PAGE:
Texas - AP calls for Trump, 38 electoral votes

    Utah - AP calls for Trump, 6 electoral votes

    Vermont - AP calls for Biden, 3 electoral votes

    Virginia - AP calls for Biden, 13 electoral votes

    Washington - AP calls for Biden, 12 electoral votes

    West Virginia - AP calls for Trump, 5 electoral votes

    Wisconsin - AP calls for Biden. 10 electoral votes

    Wyoming - AP calls for Trump, 3 electoral votes

    When does the president get inaugurated?

    The new president is always inaugurated on January 20, a date which is enshrined in the US constitution.

    Inauguration Day is a huge ceremony hosted at the US Capitol building in Washington, DC.

    The vice president-elect is sworn into office first, followed by the president who takes the oath of office:

    “I do solemnly swear (or affirm) that I will faithfully execute the office of President of the United States, and will to the best of my ability, preserve, protect and defend the constitution of the United States.”

    This is then followed by the president’s inaugural address. It’s traditional for the president to speak to the country and outline their plans for the next term.

    What now for Donald Trump?

    Traditionally, the loser of a presidential election has conceded victory with a pre-prepared speech, wishing the victor well and providing assurance of a peaceful transfer of power.

    Mr Trump has already prematurely declared himself the winner of the election, and alleged widespread voting fraud without any evidence, but he would be breaking from a 124-year tradition if he was not to deliver a concession speech.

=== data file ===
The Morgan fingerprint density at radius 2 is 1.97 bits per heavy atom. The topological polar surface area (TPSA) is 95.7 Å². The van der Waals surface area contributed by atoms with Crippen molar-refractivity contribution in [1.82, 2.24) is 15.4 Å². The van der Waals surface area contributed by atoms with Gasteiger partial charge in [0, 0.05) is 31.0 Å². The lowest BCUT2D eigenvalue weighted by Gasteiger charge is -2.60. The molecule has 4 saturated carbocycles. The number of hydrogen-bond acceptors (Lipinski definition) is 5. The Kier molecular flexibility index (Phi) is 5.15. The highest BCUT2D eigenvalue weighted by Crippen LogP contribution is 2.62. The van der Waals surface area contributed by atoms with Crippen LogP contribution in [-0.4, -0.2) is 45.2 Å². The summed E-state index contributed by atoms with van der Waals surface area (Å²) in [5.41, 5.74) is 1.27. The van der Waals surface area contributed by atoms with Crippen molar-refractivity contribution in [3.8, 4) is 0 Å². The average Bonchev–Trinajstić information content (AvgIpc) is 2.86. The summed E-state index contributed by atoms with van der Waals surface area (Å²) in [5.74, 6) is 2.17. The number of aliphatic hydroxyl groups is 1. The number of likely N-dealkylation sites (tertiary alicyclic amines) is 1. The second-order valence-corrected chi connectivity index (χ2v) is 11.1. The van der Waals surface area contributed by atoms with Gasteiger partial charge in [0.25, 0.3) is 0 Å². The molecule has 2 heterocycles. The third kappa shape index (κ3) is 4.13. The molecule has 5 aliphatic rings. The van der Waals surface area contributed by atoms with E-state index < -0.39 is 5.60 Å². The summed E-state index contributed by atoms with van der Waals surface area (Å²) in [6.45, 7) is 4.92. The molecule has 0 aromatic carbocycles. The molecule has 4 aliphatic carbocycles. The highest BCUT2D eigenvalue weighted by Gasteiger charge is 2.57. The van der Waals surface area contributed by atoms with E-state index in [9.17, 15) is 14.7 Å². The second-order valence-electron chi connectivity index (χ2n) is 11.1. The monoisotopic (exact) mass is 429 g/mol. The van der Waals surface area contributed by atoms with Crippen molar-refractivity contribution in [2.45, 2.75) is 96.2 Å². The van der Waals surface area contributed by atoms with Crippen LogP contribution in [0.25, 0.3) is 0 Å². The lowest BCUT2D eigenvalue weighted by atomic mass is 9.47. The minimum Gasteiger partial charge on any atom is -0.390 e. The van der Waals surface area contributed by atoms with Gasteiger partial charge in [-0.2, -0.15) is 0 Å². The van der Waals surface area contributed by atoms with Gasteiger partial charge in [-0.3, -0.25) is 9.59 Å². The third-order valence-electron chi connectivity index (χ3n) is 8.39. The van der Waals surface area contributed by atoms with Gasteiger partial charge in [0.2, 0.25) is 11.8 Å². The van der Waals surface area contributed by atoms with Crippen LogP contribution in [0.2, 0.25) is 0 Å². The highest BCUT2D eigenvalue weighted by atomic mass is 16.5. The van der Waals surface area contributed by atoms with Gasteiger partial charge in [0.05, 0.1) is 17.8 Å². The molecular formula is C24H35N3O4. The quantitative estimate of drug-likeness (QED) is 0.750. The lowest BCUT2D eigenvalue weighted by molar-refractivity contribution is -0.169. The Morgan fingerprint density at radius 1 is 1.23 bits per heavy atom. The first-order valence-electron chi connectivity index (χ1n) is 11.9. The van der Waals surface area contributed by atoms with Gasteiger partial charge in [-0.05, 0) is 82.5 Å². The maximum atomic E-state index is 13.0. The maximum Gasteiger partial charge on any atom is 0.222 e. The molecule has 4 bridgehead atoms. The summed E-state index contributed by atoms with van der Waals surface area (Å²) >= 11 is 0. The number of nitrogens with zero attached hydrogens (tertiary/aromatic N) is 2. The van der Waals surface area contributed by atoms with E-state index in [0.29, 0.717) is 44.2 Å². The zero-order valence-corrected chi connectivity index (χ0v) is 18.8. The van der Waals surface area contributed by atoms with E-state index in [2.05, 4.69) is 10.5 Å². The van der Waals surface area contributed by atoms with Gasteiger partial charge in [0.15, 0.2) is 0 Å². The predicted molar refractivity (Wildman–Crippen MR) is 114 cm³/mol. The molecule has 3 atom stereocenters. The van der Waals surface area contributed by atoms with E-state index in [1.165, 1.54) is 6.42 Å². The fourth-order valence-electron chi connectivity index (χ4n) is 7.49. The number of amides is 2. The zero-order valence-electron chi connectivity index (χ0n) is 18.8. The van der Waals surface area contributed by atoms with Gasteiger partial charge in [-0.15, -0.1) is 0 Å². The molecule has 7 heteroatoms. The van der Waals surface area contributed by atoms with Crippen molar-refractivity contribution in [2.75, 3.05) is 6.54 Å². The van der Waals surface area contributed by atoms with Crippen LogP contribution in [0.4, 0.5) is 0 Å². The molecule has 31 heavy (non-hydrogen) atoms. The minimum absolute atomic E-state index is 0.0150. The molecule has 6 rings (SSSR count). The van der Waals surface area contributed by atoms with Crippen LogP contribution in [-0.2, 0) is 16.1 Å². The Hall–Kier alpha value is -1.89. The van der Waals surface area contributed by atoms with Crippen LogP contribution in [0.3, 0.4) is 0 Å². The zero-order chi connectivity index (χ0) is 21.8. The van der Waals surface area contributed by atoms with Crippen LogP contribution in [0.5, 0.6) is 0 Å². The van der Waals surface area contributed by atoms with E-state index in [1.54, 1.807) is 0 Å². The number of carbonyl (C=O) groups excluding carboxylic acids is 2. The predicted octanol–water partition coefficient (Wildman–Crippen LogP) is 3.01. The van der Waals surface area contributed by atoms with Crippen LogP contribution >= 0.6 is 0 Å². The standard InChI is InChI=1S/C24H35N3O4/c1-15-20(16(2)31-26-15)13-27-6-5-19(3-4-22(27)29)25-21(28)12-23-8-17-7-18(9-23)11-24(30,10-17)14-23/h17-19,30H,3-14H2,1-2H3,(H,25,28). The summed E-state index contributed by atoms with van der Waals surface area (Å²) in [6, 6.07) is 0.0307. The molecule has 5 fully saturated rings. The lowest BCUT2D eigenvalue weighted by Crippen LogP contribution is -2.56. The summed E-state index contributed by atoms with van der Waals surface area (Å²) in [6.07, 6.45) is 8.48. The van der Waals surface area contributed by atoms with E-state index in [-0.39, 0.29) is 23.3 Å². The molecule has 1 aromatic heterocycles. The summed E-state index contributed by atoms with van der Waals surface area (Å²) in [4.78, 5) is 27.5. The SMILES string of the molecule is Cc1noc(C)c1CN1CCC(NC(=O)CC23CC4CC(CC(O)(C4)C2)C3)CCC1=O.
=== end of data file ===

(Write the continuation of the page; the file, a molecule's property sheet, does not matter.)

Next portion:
It has been suggested that by failing to do so he would undermine the election results and potentially lead to civil unrest.

    Following her defeat to Trump in 2016 following a bitter campaign, Hillary Clinton delivered a concession speech, addressing supporters: "I know how disappointed you feel because I feel it too, Donald Trump is going to be our president. We owe him an open mind and the chance to lead.

    "Our constitutional democracy enshrines the peaceful transfer of power and we don't just respect that, we cherish it.”

    Between now and January 2, when congress is sworn in, President Donald Trump will service as president in what is known as a lame-duck session.

    During this time the president will, in theory at least, prepare to hand power over to Joe Biden, ensuring as smooth a transition of power as possible.

    Trump could opt to leave a few final gifts for the Republican party during this lame-duck session, swearing in judicial nominees. The life appointment of federal judges could help to assure conservative control of federal courts for years to come.

    On January 20, 2021, Joe Biden will be sworn in as the 46th US president.

    Prior to the inauguration Biden and his family members will visit the White House where, in theory, they will be greeted by Mr Trump and his family.

    Following this union, Mr Trump and Mr Biden will share a limousine motorcade to the Capitol for the inaugural ceremony.

    Mr Trump, like Mr Obama did in 2017, will be expected to attend the ceremony.

    The Trumps are then expected to take part in a departure ceremony from the White House’s East Wing.